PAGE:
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It's official: the Space Force is here to bring freedom and liberty to the stars
The National Defense Authorization Act for fiscal year 2020 officially agreed upon by key lawmakers in the House and Senate would officially establish the U.S. Space Force as the sixth branch of the U.S. armed forces.
The leaders of the House and Senate Armed Services Committees unveiled their $738 billion conference agreement for the 2020 NDAA on Monday, which covers subjects from adversaries like Russia and China to major reforms to the private military housing system.
Assuming The NDAA passes both chambers of Congress, and is signed into law by the president, the United States Space Force Act, would redesignate Air Force Space Command as the United States Space Force (USSF), a new department within the Department of the Air Force not unlike the Marine Corps's status within the Navy.
The NDAA includes $72.4 million to stand up a new Space Force headquarters. It is unclear at this time exactly how many personnel will transfer from the Air Force to the nascent department.
According to the language, the Space Force has two primary goals: to provide freedom of operations in outer space and to facilitate "prompt and sustained" space operations.
Its specific duties include protecting U.S. interests in space, deterring aggression from other space-facing adversaries, conducting any and all space operations required by the U.S. government.
To achieve these goals, the NDAA would establish the Chief of Space Operations, a general in charge of the Space Force who, subservient to the Secretary of the Air Force and a member of the Joint Chiefs of Staff, would oversee "the space forces and such assets as may be organic therein," according to the language.
Those assets will be determined by a new 'Space Force Acquisition Council' established within the office of the Secretary of the Air Force by the 2020 NDAA to "manage acquisition and integration of the Air Force for space systems and programs in order to ensure integration 17 across the national security space enterprise."
That council would include not just the Chief of Space Operations, but a new Senate-confirmed Assistant Secretary of the Air Force for Space Acquisition and Integration who will "synchronize" existing space system efforts and oversee the Space and Missile Systems Center, Space Rapid Capabilities Office, and Space Development Agency.
Beyond the new space acquisition executive, the NDAA would also establish an Assistant Secretary of Defense for Space Policy whose principal duty "shall be the overall supervision of policy of the Department of Defense for space warfighting.''
(Sadly, the position does not appear to come with the title "Sky Marshal")
It's unclear what "space warfighting" will actually look like, but one thing is clear at the moment: When the Pentagon imagines war in space, it is absolutely not concerned with alien adversaries — yet.
Seventy-five years ago Wednesday, Fred Reidenbach was aboard a Navy patrol craft loaded with radio gear, helping to coordinate the landing at Iwo Jima, a volcanic island the U.S. military hoped to use as a staging area for the eventual invasion of Japan.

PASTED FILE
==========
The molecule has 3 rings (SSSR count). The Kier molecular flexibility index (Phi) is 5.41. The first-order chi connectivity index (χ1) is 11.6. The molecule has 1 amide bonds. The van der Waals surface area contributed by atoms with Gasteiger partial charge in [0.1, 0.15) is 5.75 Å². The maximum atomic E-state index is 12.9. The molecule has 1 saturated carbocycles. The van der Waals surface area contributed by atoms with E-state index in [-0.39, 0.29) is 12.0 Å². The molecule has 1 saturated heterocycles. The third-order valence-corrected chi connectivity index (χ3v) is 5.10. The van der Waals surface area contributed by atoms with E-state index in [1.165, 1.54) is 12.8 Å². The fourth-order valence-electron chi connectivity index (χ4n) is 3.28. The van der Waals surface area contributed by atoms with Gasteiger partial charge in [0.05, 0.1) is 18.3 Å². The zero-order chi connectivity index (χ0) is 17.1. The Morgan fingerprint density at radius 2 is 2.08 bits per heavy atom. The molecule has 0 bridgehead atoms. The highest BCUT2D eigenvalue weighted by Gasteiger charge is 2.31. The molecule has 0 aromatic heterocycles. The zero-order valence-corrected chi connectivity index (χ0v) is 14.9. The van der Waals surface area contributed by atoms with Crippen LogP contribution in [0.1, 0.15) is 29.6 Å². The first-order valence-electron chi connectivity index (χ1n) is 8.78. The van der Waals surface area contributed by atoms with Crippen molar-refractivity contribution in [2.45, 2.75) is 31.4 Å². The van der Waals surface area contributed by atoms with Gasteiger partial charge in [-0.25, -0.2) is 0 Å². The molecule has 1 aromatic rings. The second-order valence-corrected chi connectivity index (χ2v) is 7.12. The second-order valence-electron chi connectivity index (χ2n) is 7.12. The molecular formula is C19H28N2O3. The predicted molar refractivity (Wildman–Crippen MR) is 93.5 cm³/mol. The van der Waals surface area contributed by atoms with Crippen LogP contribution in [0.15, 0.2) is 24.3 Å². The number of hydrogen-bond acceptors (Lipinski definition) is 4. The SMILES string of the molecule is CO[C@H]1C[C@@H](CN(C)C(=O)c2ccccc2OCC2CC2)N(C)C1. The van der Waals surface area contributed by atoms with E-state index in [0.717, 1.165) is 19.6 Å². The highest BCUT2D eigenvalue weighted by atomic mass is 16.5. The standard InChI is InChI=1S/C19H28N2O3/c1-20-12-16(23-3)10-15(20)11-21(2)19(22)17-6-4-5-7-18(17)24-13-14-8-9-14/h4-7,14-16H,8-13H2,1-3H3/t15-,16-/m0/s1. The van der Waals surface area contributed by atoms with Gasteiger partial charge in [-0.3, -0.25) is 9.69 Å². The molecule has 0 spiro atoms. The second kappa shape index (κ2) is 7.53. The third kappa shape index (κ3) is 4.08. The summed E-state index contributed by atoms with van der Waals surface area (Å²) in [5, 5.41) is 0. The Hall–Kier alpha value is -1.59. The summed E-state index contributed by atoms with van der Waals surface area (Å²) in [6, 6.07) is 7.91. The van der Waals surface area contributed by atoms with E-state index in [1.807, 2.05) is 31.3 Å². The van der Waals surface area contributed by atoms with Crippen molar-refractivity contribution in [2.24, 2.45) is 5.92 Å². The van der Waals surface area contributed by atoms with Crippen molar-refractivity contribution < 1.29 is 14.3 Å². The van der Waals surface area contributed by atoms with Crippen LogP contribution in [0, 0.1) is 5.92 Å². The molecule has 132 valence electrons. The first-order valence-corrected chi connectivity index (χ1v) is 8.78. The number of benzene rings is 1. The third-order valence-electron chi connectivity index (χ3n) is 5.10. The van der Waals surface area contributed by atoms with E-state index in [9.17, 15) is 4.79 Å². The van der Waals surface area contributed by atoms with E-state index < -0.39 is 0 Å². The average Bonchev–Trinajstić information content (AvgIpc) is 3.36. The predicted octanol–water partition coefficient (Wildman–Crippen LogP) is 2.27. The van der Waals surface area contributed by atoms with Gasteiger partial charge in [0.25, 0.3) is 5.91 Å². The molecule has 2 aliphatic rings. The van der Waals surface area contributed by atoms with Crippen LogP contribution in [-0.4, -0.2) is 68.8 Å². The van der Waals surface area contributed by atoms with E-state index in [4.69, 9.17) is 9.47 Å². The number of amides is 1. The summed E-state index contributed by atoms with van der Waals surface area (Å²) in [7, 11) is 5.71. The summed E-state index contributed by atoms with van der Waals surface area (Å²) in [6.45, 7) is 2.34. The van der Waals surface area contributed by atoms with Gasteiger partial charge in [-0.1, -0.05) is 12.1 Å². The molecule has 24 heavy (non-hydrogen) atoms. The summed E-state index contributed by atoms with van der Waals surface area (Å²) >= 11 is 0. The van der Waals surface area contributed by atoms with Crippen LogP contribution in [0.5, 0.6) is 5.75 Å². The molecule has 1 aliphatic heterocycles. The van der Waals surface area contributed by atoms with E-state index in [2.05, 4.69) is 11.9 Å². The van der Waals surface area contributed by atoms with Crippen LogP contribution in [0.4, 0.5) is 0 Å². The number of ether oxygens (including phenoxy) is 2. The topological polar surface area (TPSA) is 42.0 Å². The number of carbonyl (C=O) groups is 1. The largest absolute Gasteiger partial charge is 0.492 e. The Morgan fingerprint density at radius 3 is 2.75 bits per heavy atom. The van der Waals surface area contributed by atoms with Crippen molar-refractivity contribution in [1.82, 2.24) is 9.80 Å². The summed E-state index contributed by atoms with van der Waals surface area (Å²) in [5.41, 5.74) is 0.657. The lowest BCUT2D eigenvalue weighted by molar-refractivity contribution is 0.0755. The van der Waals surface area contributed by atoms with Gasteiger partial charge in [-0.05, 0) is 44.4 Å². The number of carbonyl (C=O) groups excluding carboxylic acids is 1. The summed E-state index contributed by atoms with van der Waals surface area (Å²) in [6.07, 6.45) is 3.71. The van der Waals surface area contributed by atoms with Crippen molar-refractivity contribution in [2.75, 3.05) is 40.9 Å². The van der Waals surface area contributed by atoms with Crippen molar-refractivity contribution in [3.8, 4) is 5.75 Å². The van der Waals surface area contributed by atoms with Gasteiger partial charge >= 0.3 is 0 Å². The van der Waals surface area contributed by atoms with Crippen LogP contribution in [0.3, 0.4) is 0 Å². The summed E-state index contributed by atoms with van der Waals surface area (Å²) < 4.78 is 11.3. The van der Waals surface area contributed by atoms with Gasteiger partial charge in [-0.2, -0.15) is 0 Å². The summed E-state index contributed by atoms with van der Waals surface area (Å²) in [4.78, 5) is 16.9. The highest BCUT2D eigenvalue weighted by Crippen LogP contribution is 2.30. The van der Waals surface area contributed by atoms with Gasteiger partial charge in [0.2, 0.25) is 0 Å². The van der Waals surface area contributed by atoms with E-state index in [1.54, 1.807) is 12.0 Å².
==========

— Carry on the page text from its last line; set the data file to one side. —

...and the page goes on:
Reidenbach was a 22-year-old sergeant with the 4th Marine Division from Rochester, New York, and recalls that it was cold that day. The Marines were issued sweaters, heavy socks and 2.5 ounces of brandy to steel them for the task ahead: dislodging 21,000 Japanese soldiers from heavily fortified bunkers and tunnels. Reidenbach wasn't a drinker but didn't have trouble finding someone to take his brandy.
"I passed it on to somebody who liked it better than me," he said.
Though the Army has yet to actually set an official recruiting goal for this year, leaders are confident they're going to bring in more soldiers than last year.
Maj. Gen. Frank Muth, head of Army Recruiting Command, told reporters on Wednesday that the Army was currently 2,226 contracts ahead of where it was in 2019.
"I will just tell you that this time last year we were in the red, and now we're in the green which is — the momentum's there and we see it continuing throughout the end of the year," Muth said, adding that the service hit recruiting numbers in February that haven't been hit during that month since 2014.
KABUL/WASHINGTON/PESHAWAR, Pakistan (Reuters) - The United States and the Taliban will sign an agreement on Feb. 29 at the end of a week long period of violence reduction in Afghanistan, U.S. Secretary of State Mike Pompeo and the Taliban said on Friday.
Active-duty service members, Reservists and National Guard members often serve side-by-side performing highly skilled and dangerous jobs, such as parachuting, explosives demolition and flight deck operations.
Reservists and Guard members are required to undergo the same training as specialized active-duty troops, and they face the same risks. Yet the extra incentive pay they receive for their work — called hazardous duty incentive pay — is merely a fraction of what their active-duty counterparts receive for performing the same job.
A bipartisan group of lawmakers, led by U.S. Rep. Andy Kim, D-3 of Moorestown, are partnering on legislation to correct the inequity. Known as the Guard and Reserve Hazard Duty Pay Equity Act, the bill seeks to standardize payment of hazardous duty incentive pay for all members of the armed services, including Reserve and National Guard components.
Another Marine was hit with jail time and a bad-conduct discharge in connection with a slew of arrests made last summer over suspicions that members of a California-based infantry battalion were transporting people who'd crossed into the U.S. illegally.